Aboriginals lack voice in judicial system

The under-representation of First Nations persons on Ontario juries is a serious issue which retired Supreme Court Justice Frank Iacobucci believes needs to be addressed and rectified.

Frank Iacobucci addressing the students at University of Windsor • photo Jon Liedtke

Frank Iacobucci addressing the students at University of Windsor • photo Jon Liedtke

Frank Iacobucci addressing the students at University of Windsor • photo Jon Liedtke


Jon Liedtke
ASSOCIATE NEWS EDITOR

The under-representation of First Nations persons on Ontario juries is a serious issue which retired Supreme Court Justice Frank Iacobucci believes needs to be addressed and rectified.

Iacobucci said to fix serious issues, which plague the relationship between aboriginal community, governments and society should act.

Speaking to around 300 students at the University of Windsor’s Ron Ianni Law Building March 26, Iacobucci outlined recommendations of his report, which has been three years in the making.

“This is a serious issue, [a] very serious issue. But the real issue is not just serving on juries, it is the way in which our justice system relates to Aboriginal, First Nations people,” explained Iacobucci, who finds systemic discrimination, a lack of access to education and legal services and difficulties in understanding what’s going on “add up to a real black mark and we need to do something about these things.”

Iacobucci explained that in the judicial district of Kenora, roughly 33 per cent of the population lives on reserves. However, only 10 per cent of residents are on the Kenora jury rolls. In Thunder Bay’s judicial district, those living on reserve make up five per cent of the population whereas only 1.3 per cent of them are on juries.

Coupled with the fact that in 1999 aboriginals represented 12 per cent of all federal inmates and 3.8 per cent of the population, the situation is troubling. In 2005, the percentage of aboriginal inmates rose from 12 to 17 per cent.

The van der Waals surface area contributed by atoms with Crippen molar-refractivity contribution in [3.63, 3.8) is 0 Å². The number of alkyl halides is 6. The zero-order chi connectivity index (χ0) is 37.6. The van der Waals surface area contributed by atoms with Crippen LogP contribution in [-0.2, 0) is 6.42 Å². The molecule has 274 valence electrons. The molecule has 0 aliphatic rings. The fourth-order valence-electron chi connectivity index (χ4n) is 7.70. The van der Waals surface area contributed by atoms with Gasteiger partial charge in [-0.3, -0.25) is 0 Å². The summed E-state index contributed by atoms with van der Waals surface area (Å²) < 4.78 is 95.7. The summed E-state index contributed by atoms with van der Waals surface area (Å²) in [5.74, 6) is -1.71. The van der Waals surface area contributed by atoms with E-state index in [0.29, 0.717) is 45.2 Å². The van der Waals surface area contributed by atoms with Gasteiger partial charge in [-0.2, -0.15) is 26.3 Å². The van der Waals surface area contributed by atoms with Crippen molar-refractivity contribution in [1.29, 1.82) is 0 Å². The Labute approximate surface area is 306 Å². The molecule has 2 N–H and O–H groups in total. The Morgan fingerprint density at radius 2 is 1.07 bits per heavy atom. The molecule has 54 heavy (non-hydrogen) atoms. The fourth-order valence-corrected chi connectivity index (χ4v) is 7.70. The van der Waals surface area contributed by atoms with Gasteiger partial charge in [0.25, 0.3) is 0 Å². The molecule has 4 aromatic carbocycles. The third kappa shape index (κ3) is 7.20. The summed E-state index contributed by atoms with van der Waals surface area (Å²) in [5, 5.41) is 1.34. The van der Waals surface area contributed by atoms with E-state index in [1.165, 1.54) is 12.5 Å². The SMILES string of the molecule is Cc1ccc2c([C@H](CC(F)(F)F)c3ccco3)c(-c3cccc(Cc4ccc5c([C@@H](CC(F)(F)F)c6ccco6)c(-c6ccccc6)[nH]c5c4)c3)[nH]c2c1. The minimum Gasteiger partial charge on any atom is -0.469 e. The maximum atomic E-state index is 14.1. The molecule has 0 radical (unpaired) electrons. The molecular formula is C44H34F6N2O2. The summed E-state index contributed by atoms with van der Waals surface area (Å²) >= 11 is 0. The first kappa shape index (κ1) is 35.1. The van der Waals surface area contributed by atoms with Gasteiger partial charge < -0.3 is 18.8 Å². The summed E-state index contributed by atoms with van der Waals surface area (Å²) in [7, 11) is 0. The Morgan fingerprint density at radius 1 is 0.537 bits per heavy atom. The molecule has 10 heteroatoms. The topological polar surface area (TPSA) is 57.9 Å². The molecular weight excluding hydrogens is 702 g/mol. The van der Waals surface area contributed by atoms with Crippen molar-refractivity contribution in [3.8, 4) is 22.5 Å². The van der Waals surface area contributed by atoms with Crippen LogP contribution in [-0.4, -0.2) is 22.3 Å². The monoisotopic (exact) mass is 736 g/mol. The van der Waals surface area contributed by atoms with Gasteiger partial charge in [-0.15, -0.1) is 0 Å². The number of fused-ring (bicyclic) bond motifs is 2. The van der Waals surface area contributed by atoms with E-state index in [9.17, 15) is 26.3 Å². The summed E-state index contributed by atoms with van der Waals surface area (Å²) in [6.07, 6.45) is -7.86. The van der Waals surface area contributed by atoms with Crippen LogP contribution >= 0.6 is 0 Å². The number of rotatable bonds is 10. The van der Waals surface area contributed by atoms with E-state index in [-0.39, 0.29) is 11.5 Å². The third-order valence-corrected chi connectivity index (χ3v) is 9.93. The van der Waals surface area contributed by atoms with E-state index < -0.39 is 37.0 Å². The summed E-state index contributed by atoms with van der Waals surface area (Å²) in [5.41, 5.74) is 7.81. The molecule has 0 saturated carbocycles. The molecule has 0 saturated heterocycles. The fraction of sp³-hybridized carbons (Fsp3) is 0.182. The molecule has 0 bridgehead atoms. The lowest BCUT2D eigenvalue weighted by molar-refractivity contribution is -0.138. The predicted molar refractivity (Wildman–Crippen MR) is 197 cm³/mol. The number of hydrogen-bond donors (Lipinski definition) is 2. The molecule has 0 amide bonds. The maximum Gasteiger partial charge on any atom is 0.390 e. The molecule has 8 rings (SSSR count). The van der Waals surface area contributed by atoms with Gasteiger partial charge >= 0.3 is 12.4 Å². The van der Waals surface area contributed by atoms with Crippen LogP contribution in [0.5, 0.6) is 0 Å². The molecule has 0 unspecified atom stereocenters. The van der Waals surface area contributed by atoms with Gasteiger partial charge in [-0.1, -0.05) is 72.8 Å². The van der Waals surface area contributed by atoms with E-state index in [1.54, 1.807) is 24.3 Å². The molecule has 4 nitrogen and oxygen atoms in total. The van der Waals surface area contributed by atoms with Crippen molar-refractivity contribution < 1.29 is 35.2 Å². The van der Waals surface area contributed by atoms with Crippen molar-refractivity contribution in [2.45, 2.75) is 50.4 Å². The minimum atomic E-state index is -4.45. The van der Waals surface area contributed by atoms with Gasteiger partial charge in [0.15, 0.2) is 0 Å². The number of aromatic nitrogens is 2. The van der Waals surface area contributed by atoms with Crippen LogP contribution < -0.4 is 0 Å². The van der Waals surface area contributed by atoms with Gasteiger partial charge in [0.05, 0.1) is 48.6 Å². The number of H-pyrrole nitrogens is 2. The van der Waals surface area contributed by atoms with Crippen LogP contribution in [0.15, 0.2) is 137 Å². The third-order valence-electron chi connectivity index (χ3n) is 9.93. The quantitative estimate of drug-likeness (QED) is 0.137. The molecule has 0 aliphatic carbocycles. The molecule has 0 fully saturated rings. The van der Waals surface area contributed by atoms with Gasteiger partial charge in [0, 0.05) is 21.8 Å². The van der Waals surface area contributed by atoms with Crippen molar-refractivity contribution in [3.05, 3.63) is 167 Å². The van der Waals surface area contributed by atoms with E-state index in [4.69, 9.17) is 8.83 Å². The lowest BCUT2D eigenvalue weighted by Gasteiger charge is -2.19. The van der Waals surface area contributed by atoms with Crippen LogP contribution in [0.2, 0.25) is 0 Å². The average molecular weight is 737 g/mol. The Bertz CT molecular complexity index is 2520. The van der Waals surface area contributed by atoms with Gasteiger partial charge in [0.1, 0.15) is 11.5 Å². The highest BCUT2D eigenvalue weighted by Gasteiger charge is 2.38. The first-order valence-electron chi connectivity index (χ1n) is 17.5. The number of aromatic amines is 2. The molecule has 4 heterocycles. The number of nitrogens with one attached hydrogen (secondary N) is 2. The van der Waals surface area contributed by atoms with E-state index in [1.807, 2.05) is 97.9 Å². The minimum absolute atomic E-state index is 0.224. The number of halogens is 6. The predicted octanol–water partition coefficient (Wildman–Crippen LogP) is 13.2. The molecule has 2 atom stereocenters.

“[Juries are] supposed to be representative and the constitution demands that,” said Iacobucci. “If you are having a jury trial, it is a trial by your peers and if your peers are not represented, then that’s a failure. That is a defect.”

Iacobucci explained that decades of inaction led to the situation and there is a need to find a new approach to jury selection which doesn’t rely solely on property ownership as many aboriginals do not own property due to traditional practices.

“I have called for structural recommendations to involve the First Nations communities in the implementation of this report. I have called the advisory group to the attorney general for First Nations representation to deal with justice issues in this province that would have ongoing work ahead of it,” said Iacobucci, adding that he also asked for a senior official to be responsible for those groups.

“The relationship between Canadians and the Aboriginal people of Canada affects all of us and this is about improving the relationship,” said Iacobucci.

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